Is a gas or a woodburning fireplace the best way to go?

When you’re in the market for a new home,
 you’ll have a whole host of possibilities for layout, choices for amenities, and decisions for you to make together about what you want to include in your home.  You’re starting from scratch, so you should aim to get everything you’ve been wanting.  Go ahead! is a beautiful place and you’ll want a beautiful home to fit right in.

The weather can get chilly sometimes, and what better way to survive the cold than snuggled up in front of a roaring fireplace?  In fact, there’s not really a good reason why you shouldn’t get a fireplace in your home– it just makes sense!  You’ll be surrounded by the lush greenery and woodlands of the American west. 

But then you need to decide what kind of fireplace—gas or woodburning—what’s the best way to go?

Gas is quick, convenient, and relatively cheap. Considered one of the cleanest ways to produce heat, this type of fireplace has up to 90% efficiency—meaning how much useable heat is produced. Depending on the area a gas line can be installed fairly easily and without any cost to you (based on how far they have to divert from the main line). Hourly costs average out at 30-40 cents, which if you run your fireplace for 8 hours a day works out to cost you about 72 bucks a month.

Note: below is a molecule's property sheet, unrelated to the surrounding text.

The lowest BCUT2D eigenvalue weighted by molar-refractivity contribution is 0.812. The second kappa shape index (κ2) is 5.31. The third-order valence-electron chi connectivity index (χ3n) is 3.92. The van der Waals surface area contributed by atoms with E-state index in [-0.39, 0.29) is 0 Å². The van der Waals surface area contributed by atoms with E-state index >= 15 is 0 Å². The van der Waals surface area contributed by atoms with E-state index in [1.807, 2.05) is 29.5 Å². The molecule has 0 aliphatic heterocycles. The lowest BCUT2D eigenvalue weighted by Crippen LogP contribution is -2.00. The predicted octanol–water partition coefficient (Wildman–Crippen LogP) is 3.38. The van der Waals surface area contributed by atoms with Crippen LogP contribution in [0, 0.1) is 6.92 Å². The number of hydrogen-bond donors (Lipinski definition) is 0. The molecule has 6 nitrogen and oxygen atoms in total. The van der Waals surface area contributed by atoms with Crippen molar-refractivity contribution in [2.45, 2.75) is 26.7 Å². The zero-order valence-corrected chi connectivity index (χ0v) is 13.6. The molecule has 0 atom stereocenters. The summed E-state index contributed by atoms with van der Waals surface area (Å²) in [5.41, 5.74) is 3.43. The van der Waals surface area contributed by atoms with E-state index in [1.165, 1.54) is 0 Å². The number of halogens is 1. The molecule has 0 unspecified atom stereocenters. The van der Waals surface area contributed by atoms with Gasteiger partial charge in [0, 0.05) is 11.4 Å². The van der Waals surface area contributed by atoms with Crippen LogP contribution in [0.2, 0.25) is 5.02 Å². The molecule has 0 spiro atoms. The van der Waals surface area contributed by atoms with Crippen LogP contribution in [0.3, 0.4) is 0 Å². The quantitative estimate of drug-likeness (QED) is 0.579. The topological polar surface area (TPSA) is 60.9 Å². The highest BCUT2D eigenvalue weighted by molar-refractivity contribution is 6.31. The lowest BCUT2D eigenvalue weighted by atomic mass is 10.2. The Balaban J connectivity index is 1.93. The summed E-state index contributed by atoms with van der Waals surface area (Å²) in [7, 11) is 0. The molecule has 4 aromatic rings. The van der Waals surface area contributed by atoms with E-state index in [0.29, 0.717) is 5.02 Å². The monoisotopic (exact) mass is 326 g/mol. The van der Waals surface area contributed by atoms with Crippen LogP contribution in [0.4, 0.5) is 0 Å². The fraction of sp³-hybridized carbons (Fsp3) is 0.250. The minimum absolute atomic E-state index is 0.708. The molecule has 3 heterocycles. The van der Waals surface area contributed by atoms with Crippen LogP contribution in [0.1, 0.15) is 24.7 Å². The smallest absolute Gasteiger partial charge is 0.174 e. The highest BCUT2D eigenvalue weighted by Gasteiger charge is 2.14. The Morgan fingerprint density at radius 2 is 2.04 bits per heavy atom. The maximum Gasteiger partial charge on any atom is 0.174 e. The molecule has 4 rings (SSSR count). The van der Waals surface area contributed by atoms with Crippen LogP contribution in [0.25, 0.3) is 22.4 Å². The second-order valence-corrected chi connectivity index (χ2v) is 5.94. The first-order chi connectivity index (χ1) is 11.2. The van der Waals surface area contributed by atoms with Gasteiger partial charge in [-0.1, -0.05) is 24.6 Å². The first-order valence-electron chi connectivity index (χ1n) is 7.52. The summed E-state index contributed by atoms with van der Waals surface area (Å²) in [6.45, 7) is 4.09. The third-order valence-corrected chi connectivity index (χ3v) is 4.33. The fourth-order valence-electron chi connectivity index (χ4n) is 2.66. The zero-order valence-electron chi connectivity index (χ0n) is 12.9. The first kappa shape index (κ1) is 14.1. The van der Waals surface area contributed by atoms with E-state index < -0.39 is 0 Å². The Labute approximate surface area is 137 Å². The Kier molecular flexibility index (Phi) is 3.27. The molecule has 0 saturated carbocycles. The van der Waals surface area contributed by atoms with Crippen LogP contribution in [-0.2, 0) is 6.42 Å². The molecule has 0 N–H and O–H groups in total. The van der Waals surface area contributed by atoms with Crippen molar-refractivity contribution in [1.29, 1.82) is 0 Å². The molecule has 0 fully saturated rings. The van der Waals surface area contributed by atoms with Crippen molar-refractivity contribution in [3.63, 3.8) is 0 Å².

The answer isn’t simple, but once you take costs and needs into consideration it will be pretty straightforward.  A quality analysis of a good fireplace for you considers the maintenance and expense associated with it, not to mention the preferred aroma and mood you want in your home when the fire is lit.

Wood (depending on the type and degree of dryness) will usually burn at a rate of 5 pounds per hour. I figure this to be about a half of a typical bundle which costs about $5 a piece (not including delivery costs). If you were to run this fireplace for 8 hours/day, costs run up to about $600 per month. The efficiency of a woodburning fireplace is typically only 30-60% depending on the type of fireplace (EPA is more efficient, where traditional types are lower efficiency). In addition, wood needs storing in a dry place and often requires splitting before use.

So as you make the decision on what type of fireplace you want, take your needs and your own capacities for fueling it into consideration. A gas fireplace provides convenient warmth at a lower cost, but is often considered fake, because it doesn’t fill your home with the earthy smell of wood and natural view of flames tickling the wood and glowing embers. No matter which one you decide on, look forward to the addition of a fireplace to your new Boise home. Quality time spent around a roaring fire is usually the stuff of movies.  Your holidays will be even more unforgettable in your new Idaho home gathered around the fire. Check out homes with a fireplace in today's new listings and more! 

Kevin Hughes

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